Style for modules with lots of constants

Rob Williscroft rtw at freenet.co.uk
Wed Nov 1 21:52:40 CET 2006


Tim Chase wrote in news:mailman.1617.1162412498.11739.python-
list at python.org in comp.lang.python:

>>> The reason I used instances instead of just the Constants
>>> class was so that I could define a little more descriptive
>>> context for the constants,
>> 
>> Sorry I don't know what you mean here, could I have an example
> 
> 
> It helps in the recognition if you have separation between 
> something like
> 
>      turnDirection.LEFT

class turnDirection( object ) : pass
turnDirection.LEFT = 0
turnDirection.RIGHT = 1

> 
> and
> 
>      alignment.LEFT

class alignment( object ) : pass
alignment.LEFT = 3

> 
> They may be the same or different value for LEFT, but by grouping 
> them in a "descriptive context", it's easy to catch mistakes such as
> 
>      paragraph.align(turnDirection.LEFT)
> 
> when what you want is
> 
>      paragraph.align(alignment.LEFT)
> 
> and, as an added bonus, prevents name clashes such as
> 
>      turnDirection.LEFT = 2
>      alignment.LEFT = 0
>
> With the grab-bag o' constants, you have to use old-school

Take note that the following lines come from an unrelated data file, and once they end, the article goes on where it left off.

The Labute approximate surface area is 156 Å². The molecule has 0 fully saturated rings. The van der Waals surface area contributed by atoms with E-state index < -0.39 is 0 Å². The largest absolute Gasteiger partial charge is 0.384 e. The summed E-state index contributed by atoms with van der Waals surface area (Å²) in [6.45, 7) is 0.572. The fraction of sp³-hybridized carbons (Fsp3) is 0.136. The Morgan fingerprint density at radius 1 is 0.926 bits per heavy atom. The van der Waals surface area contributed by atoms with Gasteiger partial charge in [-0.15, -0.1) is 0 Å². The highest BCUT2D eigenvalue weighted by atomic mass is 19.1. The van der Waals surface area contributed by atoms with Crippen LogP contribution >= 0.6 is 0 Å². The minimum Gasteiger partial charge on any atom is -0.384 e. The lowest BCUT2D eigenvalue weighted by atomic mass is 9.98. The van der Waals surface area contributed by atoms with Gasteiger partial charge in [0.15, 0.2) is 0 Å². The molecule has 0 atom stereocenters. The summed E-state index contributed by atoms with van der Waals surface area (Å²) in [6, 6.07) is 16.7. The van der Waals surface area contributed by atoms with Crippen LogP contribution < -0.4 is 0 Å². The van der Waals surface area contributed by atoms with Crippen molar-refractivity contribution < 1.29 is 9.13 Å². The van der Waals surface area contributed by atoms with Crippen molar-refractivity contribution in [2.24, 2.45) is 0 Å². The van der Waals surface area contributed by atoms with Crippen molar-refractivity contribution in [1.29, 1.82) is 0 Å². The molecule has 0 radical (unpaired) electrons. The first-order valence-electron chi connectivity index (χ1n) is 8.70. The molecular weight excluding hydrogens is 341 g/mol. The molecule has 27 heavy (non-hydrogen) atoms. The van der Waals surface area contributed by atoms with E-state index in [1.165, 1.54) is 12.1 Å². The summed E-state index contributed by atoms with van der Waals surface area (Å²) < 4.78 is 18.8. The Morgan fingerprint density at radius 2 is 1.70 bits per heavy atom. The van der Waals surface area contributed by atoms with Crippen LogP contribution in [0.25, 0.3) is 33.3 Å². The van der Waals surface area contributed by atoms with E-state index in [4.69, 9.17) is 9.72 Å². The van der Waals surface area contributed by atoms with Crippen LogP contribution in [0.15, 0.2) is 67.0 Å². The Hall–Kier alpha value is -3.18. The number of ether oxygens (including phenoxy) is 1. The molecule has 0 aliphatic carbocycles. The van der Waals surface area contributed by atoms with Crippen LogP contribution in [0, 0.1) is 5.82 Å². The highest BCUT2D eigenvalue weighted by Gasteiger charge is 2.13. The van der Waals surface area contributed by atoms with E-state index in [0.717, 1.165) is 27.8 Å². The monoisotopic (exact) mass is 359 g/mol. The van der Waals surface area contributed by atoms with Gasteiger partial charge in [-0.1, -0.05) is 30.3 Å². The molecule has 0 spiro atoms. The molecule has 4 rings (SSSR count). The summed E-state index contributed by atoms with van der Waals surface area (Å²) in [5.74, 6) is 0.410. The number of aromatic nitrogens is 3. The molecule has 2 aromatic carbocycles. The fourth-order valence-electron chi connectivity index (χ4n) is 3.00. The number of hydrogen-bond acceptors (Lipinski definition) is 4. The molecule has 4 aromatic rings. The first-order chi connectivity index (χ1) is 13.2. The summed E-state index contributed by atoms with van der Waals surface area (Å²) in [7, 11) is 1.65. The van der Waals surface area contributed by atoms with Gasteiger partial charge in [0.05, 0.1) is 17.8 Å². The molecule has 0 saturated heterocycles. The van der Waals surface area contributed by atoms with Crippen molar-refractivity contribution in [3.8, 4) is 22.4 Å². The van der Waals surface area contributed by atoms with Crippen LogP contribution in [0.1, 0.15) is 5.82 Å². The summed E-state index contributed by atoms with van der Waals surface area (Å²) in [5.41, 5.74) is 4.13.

> C-style in your modern name-space'd Python:
> 
>      gboc.TURN_LEFT = 2
>      gboc.ALIGN_LEFT = 0
> 
> or even worse, you'd end up with cruftage where you have
> 
>      gboc.LEFT = 2
>      gboc.ALIGN_LEFT = 0 #created a month later as needed
> 
> and then accidentally call
> 
>      paragraph.align(gboc.LEFT)
> 
> when you mean
> 
>      paragraph.align(gboc.ALIGN_LEFT)
> 
> This is what I understand the grandparent's post to be referring 
> to by "descriptive context".

Fair enough, but there is nothing in this that can't be done with
pure (instance free) classes as shown above, with the advantage
that the client just imports the name for the set of constants 
they want to use, and uses them with no need to construct.

Rob.
-- 
http://www.victim-prime.dsl.pipex.com/



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